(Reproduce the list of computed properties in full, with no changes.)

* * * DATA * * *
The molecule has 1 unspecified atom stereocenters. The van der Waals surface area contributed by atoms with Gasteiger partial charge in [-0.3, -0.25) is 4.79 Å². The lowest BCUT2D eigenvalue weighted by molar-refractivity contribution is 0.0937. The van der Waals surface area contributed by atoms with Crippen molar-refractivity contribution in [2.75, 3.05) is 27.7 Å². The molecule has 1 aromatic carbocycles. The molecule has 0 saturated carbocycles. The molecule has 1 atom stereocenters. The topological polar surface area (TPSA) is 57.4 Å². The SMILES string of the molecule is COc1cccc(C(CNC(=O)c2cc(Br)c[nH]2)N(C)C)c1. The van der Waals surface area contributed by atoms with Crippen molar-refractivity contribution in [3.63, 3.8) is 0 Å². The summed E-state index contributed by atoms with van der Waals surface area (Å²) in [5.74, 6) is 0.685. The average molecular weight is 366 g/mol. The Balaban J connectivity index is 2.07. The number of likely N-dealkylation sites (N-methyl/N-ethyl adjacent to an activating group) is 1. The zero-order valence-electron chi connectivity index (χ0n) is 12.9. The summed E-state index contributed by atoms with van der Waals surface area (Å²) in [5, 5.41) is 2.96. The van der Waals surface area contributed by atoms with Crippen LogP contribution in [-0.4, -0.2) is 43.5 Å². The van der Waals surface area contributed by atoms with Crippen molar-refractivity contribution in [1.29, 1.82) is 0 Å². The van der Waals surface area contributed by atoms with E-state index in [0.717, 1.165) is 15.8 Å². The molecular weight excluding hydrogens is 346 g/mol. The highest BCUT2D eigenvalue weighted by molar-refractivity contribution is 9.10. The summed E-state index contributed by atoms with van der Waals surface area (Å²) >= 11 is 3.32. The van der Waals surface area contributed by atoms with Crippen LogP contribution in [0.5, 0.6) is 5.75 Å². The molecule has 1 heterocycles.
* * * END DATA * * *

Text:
The molecule has 1 unspecified atom stereocenters. The van der Waals surface area contributed by atoms with Gasteiger partial charge in [-0.3, -0.25) is 4.79 Å². The lowest BCUT2D eigenvalue weighted by molar-refractivity contribution is 0.0937. The van der Waals surface area contributed by atoms with Crippen molar-refractivity contribution in [2.75, 3.05) is 27.7 Å². The molecule has 1 aromatic carbocycles. The molecule has 0 saturated carbocycles. The molecule has 1 atom stereocenters. The topological polar surface area (TPSA) is 57.4 Å². The SMILES string of the molecule is COc1cccc(C(CNC(=O)c2cc(Br)c[nH]2)N(C)C)c1. The van der Waals surface area contributed by atoms with Crippen molar-refractivity contribution in [3.63, 3.8) is 0 Å². The summed E-state index contributed by atoms with van der Waals surface area (Å²) in [5.74, 6) is 0.685. The average molecular weight is 366 g/mol. The Balaban J connectivity index is 2.07. The number of likely N-dealkylation sites (N-methyl/N-ethyl adjacent to an activating group) is 1. The zero-order valence-electron chi connectivity index (χ0n) is 12.9. The summed E-state index contributed by atoms with van der Waals surface area (Å²) in [5, 5.41) is 2.96. The van der Waals surface area contributed by atoms with Crippen LogP contribution in [-0.4, -0.2) is 43.5 Å². The van der Waals surface area contributed by atoms with Crippen molar-refractivity contribution in [1.29, 1.82) is 0 Å². The van der Waals surface area contributed by atoms with E-state index in [0.717, 1.165) is 15.8 Å². The molecular weight excluding hydrogens is 346 g/mol. The highest BCUT2D eigenvalue weighted by molar-refractivity contribution is 9.10. The summed E-state index contributed by atoms with van der Waals surface area (Å²) >= 11 is 3.32. The van der Waals surface area contributed by atoms with Crippen LogP contribution in [0.5, 0.6) is 5.75 Å². The molecule has 1 heterocycles.